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Promoting Mutualism since 1997

by Ariel Burns, guest writer

A sprightly young child with a toothy grin tugs tirelessly at your shirt. He wants you to comment on his sea-berry-eating dolphin that he has drawn in his journal. He explains how his creation illustrates mutualism, a type of symbiotic relationship in which both organisms benefit.

Another child beckons you shyly. As she points out, her drawing consists of a top-hat creature riding upon the head of a dragon. She explains that meanwhile the dragon wins style points with its elegant counterpart, the top-hat creature gets a free lift. After a compliment or two, you raise your head and spy an effervescent sea of children vying for your attention. You smile back, take a deep breath, and proceed with one journal at a time. This is merely a glimpse into a day in the life of an EcoTeam member.

What is the EcoTeam, you ask? Why, it’s simply the bee’s knees! Or, perhaps more accurately, it’s the group of folks explaining to third-graders what the bee’s knees do. In short, Warren Wilson College’s EcoTeam operates as a vivacious cohort of environmental educators. Approximately ten times in a week, this work crew travels to elementary schools all over Buncombe County to engage third-graders in environmental science. There are currently six students who work on EcoTeam, which is a program below the Environmental Leadership Center (ELC) located on the third floor of Morse. Supervisor Stan Cross oversees the student work crew and empowers its members to take initiative in curriculum refinement and other education-related projects.

First conceptualized in a program written by Warren Wilson alum Julia Shaw in 1997, the EcoTeam curriculum has become a distinctive feature of the work program. This program was conceived in the Program Planning course, designed for students within the Outdoor Leadership and Environmental Education majors. To this day, Julie’s creation continues to be refined by the crew to produce top-notch results.

A beautifully illustrated EcoTeam journal was designed specifically with the lessons in mind. Students are reminded that the journals are theirs to keep; EcoTeam members insist that the students will not be graded on what they write or draw inside. It helps them follow along during activities, as well as provides an engaging story that weaves together themes from the lessons. The eight-module curriculum has been adopted by colleges nationally, with activities altered to suit the bioregion in which the chapter operates.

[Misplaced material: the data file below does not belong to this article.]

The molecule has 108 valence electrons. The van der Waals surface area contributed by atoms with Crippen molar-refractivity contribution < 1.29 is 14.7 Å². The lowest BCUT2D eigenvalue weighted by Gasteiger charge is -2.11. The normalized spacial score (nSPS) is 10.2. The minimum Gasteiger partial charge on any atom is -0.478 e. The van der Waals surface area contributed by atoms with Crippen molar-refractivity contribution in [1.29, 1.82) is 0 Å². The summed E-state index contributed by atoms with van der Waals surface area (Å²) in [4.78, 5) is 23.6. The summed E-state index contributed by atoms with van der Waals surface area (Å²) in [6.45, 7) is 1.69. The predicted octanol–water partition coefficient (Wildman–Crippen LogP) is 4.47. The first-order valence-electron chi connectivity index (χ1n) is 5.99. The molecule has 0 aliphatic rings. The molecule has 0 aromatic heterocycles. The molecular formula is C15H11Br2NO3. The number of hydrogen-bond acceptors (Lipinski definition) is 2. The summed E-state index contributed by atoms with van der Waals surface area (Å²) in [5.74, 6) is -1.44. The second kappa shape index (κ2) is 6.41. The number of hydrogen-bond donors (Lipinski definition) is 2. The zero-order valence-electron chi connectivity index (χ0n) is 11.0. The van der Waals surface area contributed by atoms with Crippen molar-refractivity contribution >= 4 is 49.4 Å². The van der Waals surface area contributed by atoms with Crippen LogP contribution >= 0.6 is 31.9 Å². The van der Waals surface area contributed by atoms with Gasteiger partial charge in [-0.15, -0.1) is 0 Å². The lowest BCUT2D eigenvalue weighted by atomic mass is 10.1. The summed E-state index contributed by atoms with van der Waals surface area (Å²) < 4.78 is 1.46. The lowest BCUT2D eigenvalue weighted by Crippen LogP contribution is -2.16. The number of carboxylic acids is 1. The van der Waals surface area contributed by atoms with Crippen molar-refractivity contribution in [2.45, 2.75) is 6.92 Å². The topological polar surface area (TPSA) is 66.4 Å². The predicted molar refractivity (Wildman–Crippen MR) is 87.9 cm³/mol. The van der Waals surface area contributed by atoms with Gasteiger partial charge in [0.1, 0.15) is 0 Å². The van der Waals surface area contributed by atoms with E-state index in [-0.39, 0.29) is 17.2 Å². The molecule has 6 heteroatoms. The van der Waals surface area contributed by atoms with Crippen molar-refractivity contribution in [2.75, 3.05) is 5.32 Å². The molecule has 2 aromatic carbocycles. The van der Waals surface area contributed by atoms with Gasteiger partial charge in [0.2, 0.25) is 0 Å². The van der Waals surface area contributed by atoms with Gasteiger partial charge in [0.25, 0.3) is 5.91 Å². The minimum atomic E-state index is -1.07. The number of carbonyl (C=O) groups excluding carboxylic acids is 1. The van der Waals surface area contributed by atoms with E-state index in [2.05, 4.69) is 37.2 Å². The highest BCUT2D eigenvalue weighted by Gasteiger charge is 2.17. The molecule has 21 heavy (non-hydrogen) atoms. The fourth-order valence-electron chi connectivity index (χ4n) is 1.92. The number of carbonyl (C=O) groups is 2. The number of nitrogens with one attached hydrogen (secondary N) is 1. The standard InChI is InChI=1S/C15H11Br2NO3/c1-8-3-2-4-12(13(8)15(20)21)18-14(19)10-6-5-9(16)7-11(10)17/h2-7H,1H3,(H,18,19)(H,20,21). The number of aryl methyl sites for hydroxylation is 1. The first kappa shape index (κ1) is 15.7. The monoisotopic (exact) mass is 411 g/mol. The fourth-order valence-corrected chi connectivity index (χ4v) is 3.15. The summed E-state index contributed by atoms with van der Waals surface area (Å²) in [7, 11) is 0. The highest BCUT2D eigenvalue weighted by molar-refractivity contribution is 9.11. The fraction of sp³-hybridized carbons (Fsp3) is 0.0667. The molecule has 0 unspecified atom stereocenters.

For example, the very first lesson uses topographical relief maps to ground third-graders in the French Broad River Basin. This sets the stage for further investigation of the important geological, biological, and ecological features of the region. Throughout the curriculum students explore concepts surrounding soil composition, the water cycle, animal and plant interactions, and human activities as they are woven into this river basin. As tactful educators, the EcoTeam members aim to plant the seeds of care and responsibility for the environment that focuses on the awe and wonder of the natural world. Students learn practical actions they can take to practice environmental citizenship and have a blast doing it!

The curriculum is correlated with the North Carolina Standard Courses of Study, which dictate the learning goals and objectives expected of third-graders statewide. The EcoTeam lesson plans incorporate objectives from several subjects including art, reading, writing, and natural science. EcoTeam lessons promote experiential education through activities like owl pellet and flower dissections, soil investigation, and a water droplet visualization where students are taken on a “journey” through a day in the life of a water droplet falling from a raincloud to the French Broad River Basin below. Regardless of the topic at hand, the EcoTeam’s lessons are always bursting with passion for the subject matter and foster a genuine interest in the natural world among the third-graders that are reached.

As a work crew, this program is well-suited for students wanting to work in an educational field. Pedagogical concepts are explored through analysis of the challenges crewmembers face as “guest” educators in a traditional school setting. Despite the adversities, they are able to develop strategies for classroom management through practical teaching experience. They continually hone their professionalism and facilitation skills as they work within institutions which may not offer the ideal learning environment for budding minds (e.g. the ever-dreaded indoor classroom, replete with fluorescent bulbs and ungodly hours). These opportunities for hands-on teacher training present EcoTeam members with critical feedback that can be used to refine their own teaching style, thus equipping them for educational adventures they might encounter in the future.

All in all, the EcoTeam program showcases mutualism at its finest; it is a win-win situation for both the Warren Wilson educators-in-training and the third-grade classrooms reached with the curriculum. Warren Wilson students interested in observing or participating in a lesson are encouraged to speak with crewmembers to schedule an appointment. There are oodles to be gained from these unique opportunities (not mention the added perks of establishing friendships with tons of eight and nine year olds…).


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